New, unique restaurants call downtown Bettendorf home

In some ways Verde—a new upscale Mexican restaurant in Bettendorf—mirrors the transformation happening downtown.

Bright, bold colors grace the quaint interior and complement a menu not afraid to try something different.

Image of octopus dish and beer from Verde
Verde offers octopus and colorful ambiance

“We wanted to bring something new and unique to the area,” Verde’s manager Bri Choitz said.

The same can be said of an area that grew up in the shadow of a sprawling sheet and plate rolling mill. Today, an urban park taking shape beneath the new Interstate 74 bridge is helping to make downtown more destination friendly, which is luring exciting, new restaurants.

“Unique, locally-owned restaurants are starting to call downtown Bettendorf home,” said Ryan Jantzi, executive director of the Downtown Bettendorf Organization. “With new development on the west side of the bridge, the completion of the new bridge and the urban park underneath her, and easy access from Illinois, new, unique restaurants will be a staple for downtown Bettendorf.”

Japanese cuisine will soon join the milieu. Jantzi announced Yoso Modern Japanese, a steakhouse and sushi restaurant, is due to open by next spring.

Visitors are already exploring a variety of tastes like Sports Fans Pizza, Riverside Grille and Trattoria Tiramisu. At least a dozen eateries have become popular draws whether it be a lunch break quick bite, a Sunday crew after a big game, or a romantic dinner.

Stacks Pancake House is catching on with the breakfast crowd. Tucked in a strip mall next to a QC Fuel coffee shop, the diner owned by Bill Abduli boasts a menu of 30 items like the Berry Bliss Pancakes, which is living up to its name.

Imagine two pancakes drizzled with vanilla and raspberry syrup and generously covered with fresh berries. If that doesn’t entice a hungry early bird, perhaps any of the omelets, skillets or crepes might.

Chef serves up Berry Bliss Pancakes at Stacks
Chef serves up Berry Bliss at Stacks

“They come back,” Abduli said. “Everyday I get even more people. Business is growing now.”

“I’ve been there myself,” Jantzi said, counting himself a Stacks fan. “It’s been very well received. It’s strictly breakfast and lunch, and it’s becoming a favorite of Bettendorfers and soon Quad Citizens.”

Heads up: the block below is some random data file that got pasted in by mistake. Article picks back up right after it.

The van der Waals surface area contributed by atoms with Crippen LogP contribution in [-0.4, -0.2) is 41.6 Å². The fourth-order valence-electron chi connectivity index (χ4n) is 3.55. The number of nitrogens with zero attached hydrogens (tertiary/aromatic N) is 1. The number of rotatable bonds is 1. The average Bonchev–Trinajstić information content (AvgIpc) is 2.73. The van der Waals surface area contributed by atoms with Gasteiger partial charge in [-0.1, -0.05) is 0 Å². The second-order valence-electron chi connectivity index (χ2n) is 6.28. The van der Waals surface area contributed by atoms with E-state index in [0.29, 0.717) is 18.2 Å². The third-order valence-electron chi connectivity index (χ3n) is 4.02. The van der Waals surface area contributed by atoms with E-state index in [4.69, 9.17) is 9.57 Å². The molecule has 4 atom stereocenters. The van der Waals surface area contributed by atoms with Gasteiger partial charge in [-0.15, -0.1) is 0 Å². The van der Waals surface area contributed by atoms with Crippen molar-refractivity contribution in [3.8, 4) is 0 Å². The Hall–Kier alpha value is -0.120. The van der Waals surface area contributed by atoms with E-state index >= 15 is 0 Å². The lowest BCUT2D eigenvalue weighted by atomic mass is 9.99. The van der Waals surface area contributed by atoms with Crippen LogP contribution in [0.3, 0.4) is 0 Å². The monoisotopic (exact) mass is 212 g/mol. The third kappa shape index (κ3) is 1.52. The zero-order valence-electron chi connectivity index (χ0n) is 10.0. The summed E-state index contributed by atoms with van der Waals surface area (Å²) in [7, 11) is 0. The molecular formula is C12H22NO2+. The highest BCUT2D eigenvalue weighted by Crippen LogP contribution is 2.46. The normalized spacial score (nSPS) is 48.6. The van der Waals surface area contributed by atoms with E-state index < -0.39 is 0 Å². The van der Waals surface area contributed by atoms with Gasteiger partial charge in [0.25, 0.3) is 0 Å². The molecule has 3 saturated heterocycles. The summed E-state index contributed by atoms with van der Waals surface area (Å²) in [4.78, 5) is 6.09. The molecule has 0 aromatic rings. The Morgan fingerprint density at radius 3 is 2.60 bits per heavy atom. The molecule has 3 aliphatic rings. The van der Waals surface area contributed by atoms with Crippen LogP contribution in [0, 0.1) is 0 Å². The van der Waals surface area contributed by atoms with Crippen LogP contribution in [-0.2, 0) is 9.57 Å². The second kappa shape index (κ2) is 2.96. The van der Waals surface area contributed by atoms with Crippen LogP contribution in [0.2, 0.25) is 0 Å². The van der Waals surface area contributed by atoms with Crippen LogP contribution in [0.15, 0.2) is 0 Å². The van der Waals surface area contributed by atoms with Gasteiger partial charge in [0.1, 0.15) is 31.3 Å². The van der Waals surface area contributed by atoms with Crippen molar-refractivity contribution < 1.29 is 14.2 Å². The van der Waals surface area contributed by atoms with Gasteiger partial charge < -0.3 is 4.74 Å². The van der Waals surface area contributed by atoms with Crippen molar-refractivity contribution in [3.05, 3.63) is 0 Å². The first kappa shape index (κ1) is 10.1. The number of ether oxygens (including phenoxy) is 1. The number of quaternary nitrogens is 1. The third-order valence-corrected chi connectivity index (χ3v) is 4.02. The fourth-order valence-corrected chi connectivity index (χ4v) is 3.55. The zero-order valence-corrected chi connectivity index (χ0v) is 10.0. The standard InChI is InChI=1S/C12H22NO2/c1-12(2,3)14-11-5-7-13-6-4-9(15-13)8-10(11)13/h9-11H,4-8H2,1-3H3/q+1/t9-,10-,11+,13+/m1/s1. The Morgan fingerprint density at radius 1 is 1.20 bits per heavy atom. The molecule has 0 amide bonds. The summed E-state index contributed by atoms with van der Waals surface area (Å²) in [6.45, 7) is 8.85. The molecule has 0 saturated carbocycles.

Abduli would also like to see more restaurants downtown and welcomes the competition. “Competition sometimes brings more business, so I would say, yes, it helps,” he said.

Property enhancements courtesy of interior and façade grants has spurred some new growth, helped existing businesses expand, and allowed property owners dress up old buildings.

Business owner Aundrea Sufficool opened Harley Corin’s six years ago at the location of the former Jay’s Wagon Wheel and Muddy Waters bars.

She borrowed the name for her bar and grill from her niece. “I put a little classy twist on Harley (as in Harley-Davidson),” she said, “but I don’t want people to think we are a biker bar. We all love motorcycles.”

Sufficool’s business doubles as a live music venue where local bands play to a variety of tastes like country, rock, and blues. “It’s a typical good old bar, comfortable, relaxing, and a fun place to hang out with friends,” she said. “Live music has its own area, so if you want to get away to talk you can come over to the bar side. It’s nice to separate it that way.”

Harley Corin's bartender prepares drinks
Harley Corin’s bartender prepares drinks before a busy night

Sufficool, who grew up in LeClaire and lives in Bettendorf, said she’s seen more foot traffic downtown since she’s opened. “People are walking down here, checking out places, stopping in here to cool off,” she said. “I get some business from that. It’s nice to see the activity down here.”

Since opening a few months ago, Verde has benefitted from word of mouth and social media.

“We opened under the radar,” Choitz said. “We wanted to do it slow and quiet, so we could get our feet underneath us. We didn’t want to go super crazy out of the gate.”

The restaurant occupies a storefront spot at The Bridges, a complex of upscale urban lofts that opened in recent years.  Customers who have found their way to Verde have discovered no shortage of fun things to try, like elotes-style cauliflower and pork shoulder “al pastor.” Chefs make regular visits to local farmers’ markets and all food including salsas, vinegars and crème sauces is made in-house.

The menu of 15 to 17 items rotates seasonally and a new dish or two may pop up each week.

“I don’t know of anyone who leaves unhappy,” Choitz said. “Everyone has been very receptive to the menu and the style of restaurant we are. We have lots of regulars already. It’s so gratifying for all of us involved.”

The owners of Verde also own Raw, a restaurant and bar in Davenport. They chose Bettendorf “to be a part of the revitalization of downtown,” Choitz said. “I know they’re trying to make downtown relevant again. It’s really incredible for us to be part of that.”

“Downtown Bettendorf is a blank slate,” Jantzi said.

Recent building projects like The Bridges, the TBK Bank, and Ascentra’s new home office as well as construction of the new bridge is attracting new inhabitants.

“The formula of people living, working, and visiting our downtown is unfolding before our eyes,” Jantzi said. “Investment in our urban core from the City of Bettendorf and private developers is leading towards our goals of creating a prosperous downtown Bettendorf where all can thrive.”